​​Effective IT Controls: Why Continuous Monitoring Requires Automation​​​

Automated continuous monitoring solutions enable organizations — and internal auditors — to monitor IT controls more effectively and in less time.​

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Many executives expect IT staff to find new operational efficiencies while simultaneously reducing downtime, improving service, and providing adequate security. Meanwhile, industry and government regulators require IT to comply with new or expanded sets of controls. Despite the increased demand for solid IT controls and policy enforcement, many companies still use manual processes, such as spreadsheets and paper-based systems, to monitor and enforce IT controls. Consequently, many of these companies have not achieved the degree of effectiveness they need to be successful.

Using an automated continuous monitoring approach can help organizations enforce IT controls more efficiently and make meaningful IT control improvements while bringing costs down. Automated continuous monitoring solutions also help internal auditors monitor IT controls more effectively and efficiently. To maximize their use, internal auditors can help companies understand what features and functionality are required for an effective automated continuous monitoring environment.

Manual Processes and the Requirements of Continuous Monitoring

Even when properly executed, manual processes may not detect user actions taking place in the IT infrastructure effectively and or in a timely manner. It also may be unpractical or expensive to collect and review all the data required to test an IT control — there are simply too many operating systems, applications, directories, processes, configuration files, and database events to monitor. As a result, organizations may conduct sporadic reviews that rely on random data samples in system and database logs. Although these reviews can provide historical insight, they may not give organizations timely and accurate IT control information on actions such as unauthorized changes to production systems or access attempts to restricted data.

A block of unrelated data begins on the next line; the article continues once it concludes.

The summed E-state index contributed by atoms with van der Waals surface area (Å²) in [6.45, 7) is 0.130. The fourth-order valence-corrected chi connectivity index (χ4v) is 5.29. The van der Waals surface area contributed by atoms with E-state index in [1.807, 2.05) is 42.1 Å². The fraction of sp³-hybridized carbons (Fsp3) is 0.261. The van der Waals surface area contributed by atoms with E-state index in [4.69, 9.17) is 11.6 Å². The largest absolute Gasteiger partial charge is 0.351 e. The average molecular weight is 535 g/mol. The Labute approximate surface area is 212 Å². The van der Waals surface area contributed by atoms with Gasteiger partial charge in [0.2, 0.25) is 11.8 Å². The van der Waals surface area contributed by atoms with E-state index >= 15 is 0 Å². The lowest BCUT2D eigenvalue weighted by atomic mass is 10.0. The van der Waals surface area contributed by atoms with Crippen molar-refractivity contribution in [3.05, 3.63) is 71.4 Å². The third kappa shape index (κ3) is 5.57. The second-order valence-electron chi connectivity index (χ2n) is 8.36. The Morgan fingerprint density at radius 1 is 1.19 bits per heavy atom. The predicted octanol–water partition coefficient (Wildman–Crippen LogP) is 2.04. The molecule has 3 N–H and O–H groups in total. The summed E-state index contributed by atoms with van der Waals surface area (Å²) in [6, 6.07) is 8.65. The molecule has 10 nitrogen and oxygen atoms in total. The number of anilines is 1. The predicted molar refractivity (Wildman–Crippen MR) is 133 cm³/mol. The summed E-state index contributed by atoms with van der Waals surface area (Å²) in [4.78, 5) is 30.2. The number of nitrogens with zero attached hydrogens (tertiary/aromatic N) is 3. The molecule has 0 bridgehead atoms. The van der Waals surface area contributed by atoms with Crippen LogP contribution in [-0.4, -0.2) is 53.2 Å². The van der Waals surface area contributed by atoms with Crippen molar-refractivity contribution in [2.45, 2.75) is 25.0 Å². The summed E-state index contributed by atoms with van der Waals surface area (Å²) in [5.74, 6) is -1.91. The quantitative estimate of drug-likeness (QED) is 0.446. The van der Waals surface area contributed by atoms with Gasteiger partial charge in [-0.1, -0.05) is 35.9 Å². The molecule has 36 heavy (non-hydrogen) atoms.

The shortcomings of manual processes become evident in the area of change management, where discovery of unauthorized activities helps organizations monitor adherence to standardized change management policies. Validating changes to the IT infrastructure against planned change requests to identify unapproved actions can be a difficult process without automation. Just like IT controls testing, the volume of changes to review can overwhelm IT staff quickly. Furthermore, the change ticket validation process is more detailed than the process used for testing IT controls and requires labor intensive comparisons to verify the following questions: